Another 2008 Menopause (NIH) study showed that the improvement in mood led to increased sexual libido. Yet another NIH study confirmed the beneficial effect of P Maca on cognitive function and depression in ovariectomized (OVX) mice, using yellow Maca, red Maca and black Maca, all due to it’s omega 3 content. Results showed black Maca appeared to have more beneficial effects on latent learning in OVX mice; meanwhile, all varieties of P Maca showed antidepressant activity. For more information, many more documented studies on it’s benefits, and to purchase it read these reviews:
Fruits sources of omega 3s include:
Strawberries, raspberries, melons, blackberries, and pomegranates.
Organic Nuts and Seeds nut and seed sources high in omega 3s include:
Chia seeds, walnuts, cashews, flax seed, alphala seed, cloves, mustard seed, and hemp seed.
The Best Option For You and Your Family’s Health and Well Being
Americans don’t come even close to getting their omega-3 requirement, and that’s why there’ such an epidemic of health issues in this country, and growing steadily each day, according to a 2017 Mayo Clinic “Fish Oil” study. But they used to. Apparently, in humans’ earlier evolutionary stages, plenty of wild greens, lean animals which grazed on high omega-3 grasses, and fish in nearby streams, lakes and sea, high in omega-3s were consumed, by our ancestors, and humans evolved a need for it.
But today, omega-3s have largely been replaced with omega-6s in vegetable oils, especially soybean oil, which is used in large doses in processed foods and fast foods, which was confirmed in a 2016 Nutrients study reviewed by the NIH.
And, no longer do the majority of our food animals graze on high-omega-3 grasses, but on grains such as corn, instead, and supplemented with hormones and antibiotics, detrimental to human health. However, as noted above referenced sources, there are exceptions to still buying grass-fed and free-range meats, which are naturally high in omega 3s. Modern methods and practice in the food industry changes the fatty acid composition of the meats we eat, to our detriment, confirmed in a 2014 Annual Review of Nutrition (NIH) study.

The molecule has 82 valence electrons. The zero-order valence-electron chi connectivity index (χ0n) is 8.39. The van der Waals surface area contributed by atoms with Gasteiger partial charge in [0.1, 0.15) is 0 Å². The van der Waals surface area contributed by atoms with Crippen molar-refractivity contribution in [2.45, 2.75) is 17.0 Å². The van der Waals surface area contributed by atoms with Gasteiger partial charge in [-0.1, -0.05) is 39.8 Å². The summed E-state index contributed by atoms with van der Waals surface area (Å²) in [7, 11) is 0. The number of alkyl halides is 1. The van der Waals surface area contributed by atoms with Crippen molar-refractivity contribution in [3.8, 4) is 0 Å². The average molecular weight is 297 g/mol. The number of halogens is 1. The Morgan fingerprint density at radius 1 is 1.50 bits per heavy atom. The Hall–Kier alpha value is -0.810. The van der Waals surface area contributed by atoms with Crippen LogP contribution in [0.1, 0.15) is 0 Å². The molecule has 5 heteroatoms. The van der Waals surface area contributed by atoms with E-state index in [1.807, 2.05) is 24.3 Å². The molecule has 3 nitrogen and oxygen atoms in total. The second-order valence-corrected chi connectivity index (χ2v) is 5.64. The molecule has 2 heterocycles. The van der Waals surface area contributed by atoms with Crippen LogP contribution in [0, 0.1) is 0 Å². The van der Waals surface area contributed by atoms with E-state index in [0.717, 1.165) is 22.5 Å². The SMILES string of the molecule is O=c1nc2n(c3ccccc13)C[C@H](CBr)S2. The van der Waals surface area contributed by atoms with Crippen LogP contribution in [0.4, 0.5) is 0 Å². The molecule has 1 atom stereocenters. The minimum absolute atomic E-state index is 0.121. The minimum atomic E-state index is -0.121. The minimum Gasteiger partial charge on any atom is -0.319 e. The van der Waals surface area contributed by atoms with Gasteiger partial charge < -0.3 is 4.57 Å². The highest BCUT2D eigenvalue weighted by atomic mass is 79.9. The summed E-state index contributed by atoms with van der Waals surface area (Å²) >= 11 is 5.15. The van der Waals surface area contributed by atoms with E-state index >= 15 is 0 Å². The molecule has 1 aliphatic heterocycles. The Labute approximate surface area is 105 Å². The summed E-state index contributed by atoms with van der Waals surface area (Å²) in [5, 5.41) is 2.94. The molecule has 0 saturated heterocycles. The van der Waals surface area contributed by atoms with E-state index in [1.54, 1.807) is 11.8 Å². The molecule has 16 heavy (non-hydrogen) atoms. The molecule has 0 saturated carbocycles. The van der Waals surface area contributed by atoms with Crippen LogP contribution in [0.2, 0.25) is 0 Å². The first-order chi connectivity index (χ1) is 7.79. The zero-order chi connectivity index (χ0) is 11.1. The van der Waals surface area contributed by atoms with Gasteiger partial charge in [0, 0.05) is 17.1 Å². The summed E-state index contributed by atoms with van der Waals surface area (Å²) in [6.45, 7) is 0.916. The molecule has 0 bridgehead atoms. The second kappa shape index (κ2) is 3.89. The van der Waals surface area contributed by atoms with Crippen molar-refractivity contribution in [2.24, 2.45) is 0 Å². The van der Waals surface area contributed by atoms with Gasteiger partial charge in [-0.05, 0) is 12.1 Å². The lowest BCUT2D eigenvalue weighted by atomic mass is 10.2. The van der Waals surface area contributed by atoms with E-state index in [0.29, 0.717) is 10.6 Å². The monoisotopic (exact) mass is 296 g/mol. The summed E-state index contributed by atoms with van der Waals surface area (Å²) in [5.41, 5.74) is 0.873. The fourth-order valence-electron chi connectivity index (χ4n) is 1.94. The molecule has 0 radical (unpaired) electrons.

The American Heart Association (AHA) in their 2018 “Omega-3 Fatty Acids and Coronary Heart Disease: A Very Fishy Story” study, recommends all adults eat a variety of fish, particularly oily fish, at least one to 2 times weekly, which would provide an average of 500 mg daily. For patients with coronary artery disease, AHA recommends 1,000 mg daily, or double the seafood requirement, but never above 3,000 mg without a doctor’s supervision.
Now that you have learned the vital importance of eating a diet high in natural omega 3s, that will assure you and your family’s health and well being, are you willing to change your buying habits? That’s the question you need to answer. We hope you found the Omega 3 Foods List helpful. If you have questions or comments, please leave them below.
Look for upcoming review “Foods High With Antioxidants”, on the health and wellness benefits of all-natural, certified organic, GMO-free, nutrient-dense, foods, that contain all the critical antioxidants.